Installing the Oracle Database (Basic Install)

In this post, I am going to cover the simplest of Oracle software installations. A single instance Oracle installation on a file system. The first step is to download the Oracle software installation files. The oracle database software can be downloaded from here: http://www.oracle.com/technetwork/database/enterprise-edition/downloads/index.html. Or, if you have an Oracle CSI and appropriate licensing you can download the latest patchset from My Oracle Support (MOS).

For this installation, we are using file system, so we need the first two files, linuxamd64_12c_database_1of2.zip and linuxamd64_12c_database_2of2.zip. Files 3 and 4 are required if you plan to user ASM, or are installing oracle Grid Infrastructure (GI).

1. Download the files to your database server. I will be using a virtual server that was set up using the methodology described here: https://dbakerber.wordpress.com/2015/09/23/installing-oracle-software-part-1-prerequisites/.

2. Unzip the database files. This will create a directory named ‘database’ under your current directory..

3. Start the installer:

cd database

./runInstaller

Uncheck the box about security updates, if you are already signed up it will just add to your volume of emails, which you probably don’t want.

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Then assure Oracle that you really do know what you are doing.

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On the next screen, choose what you consider appropriate. For this example, we will go ahead and create and configure a starter database.

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Next, choose server class, even if installing on a desktop class vm. The server class option gives more flexibility in installation options.

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On the next screen choose advanced install. Once again, this gives us more installation options.

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Next choose the appropriate language. This is a US English blog, so that is what we choose.

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Next, choose the appropriate edition. The particular download we are using only has enterprise edition, but a full download from otn.oracle.com will have both Enterprise and Standard Edition. For details about the advantages of each, I recommend a contact other than Oracle corp. Oracle will of course recommend the most costly option of Enterprise Edition. One possible source of information is the consulting firm House of Brick Technologies (http://houseofbrick.com/) , though as a consulting firm they do charge for their time. They can discuss the advantages of various Oracle editions, as well as virtualization of your database load.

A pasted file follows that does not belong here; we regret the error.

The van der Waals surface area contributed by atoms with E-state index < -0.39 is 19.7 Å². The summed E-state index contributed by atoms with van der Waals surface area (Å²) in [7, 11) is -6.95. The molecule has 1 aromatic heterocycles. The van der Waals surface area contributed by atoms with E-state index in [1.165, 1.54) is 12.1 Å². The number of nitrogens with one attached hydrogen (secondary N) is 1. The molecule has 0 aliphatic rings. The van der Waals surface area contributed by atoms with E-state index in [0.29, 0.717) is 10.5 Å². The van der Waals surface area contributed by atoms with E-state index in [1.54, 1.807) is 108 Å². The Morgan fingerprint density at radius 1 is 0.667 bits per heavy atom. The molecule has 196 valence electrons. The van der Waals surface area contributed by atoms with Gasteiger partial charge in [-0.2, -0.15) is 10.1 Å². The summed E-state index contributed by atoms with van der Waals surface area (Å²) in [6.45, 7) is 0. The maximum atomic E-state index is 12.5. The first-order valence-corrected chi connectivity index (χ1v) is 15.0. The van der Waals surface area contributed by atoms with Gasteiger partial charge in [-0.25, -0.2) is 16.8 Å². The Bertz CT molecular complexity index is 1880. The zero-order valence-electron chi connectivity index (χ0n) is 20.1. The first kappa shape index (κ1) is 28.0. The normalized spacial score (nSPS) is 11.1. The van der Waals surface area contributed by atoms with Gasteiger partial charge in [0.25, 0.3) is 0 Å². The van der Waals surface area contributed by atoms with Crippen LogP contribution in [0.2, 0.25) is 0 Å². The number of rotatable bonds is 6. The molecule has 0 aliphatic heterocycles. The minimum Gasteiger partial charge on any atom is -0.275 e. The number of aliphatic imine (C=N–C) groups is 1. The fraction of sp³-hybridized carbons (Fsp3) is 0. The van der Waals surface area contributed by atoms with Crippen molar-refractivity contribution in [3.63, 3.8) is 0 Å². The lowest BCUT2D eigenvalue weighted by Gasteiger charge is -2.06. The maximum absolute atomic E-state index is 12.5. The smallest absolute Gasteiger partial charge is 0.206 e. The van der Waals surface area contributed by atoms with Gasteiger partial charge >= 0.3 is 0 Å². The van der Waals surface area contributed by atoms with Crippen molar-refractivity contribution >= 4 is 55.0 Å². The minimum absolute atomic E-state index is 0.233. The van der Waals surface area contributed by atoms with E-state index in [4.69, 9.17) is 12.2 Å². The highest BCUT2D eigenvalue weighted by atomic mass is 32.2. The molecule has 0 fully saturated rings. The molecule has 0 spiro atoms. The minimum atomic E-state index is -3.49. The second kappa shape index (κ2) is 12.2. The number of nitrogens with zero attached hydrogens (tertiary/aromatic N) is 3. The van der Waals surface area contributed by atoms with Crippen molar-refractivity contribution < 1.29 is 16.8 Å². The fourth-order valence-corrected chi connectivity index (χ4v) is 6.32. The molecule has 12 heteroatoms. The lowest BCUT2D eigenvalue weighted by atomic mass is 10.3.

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I normally install in the default directory structure, /u01. Obviously this can change with your preference and company policies. But for this example, we will take the default file system.

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On the next screen, also take the default.

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Next, choose your database type. This screen will not appear if you did not choose to create a database earlier.

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We are not going to choose the default oracle database name. This is one of those well known items that can lead to security holes.

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We are going to name our instance dbatest. We will not create it as a container database, you can change this later if you want.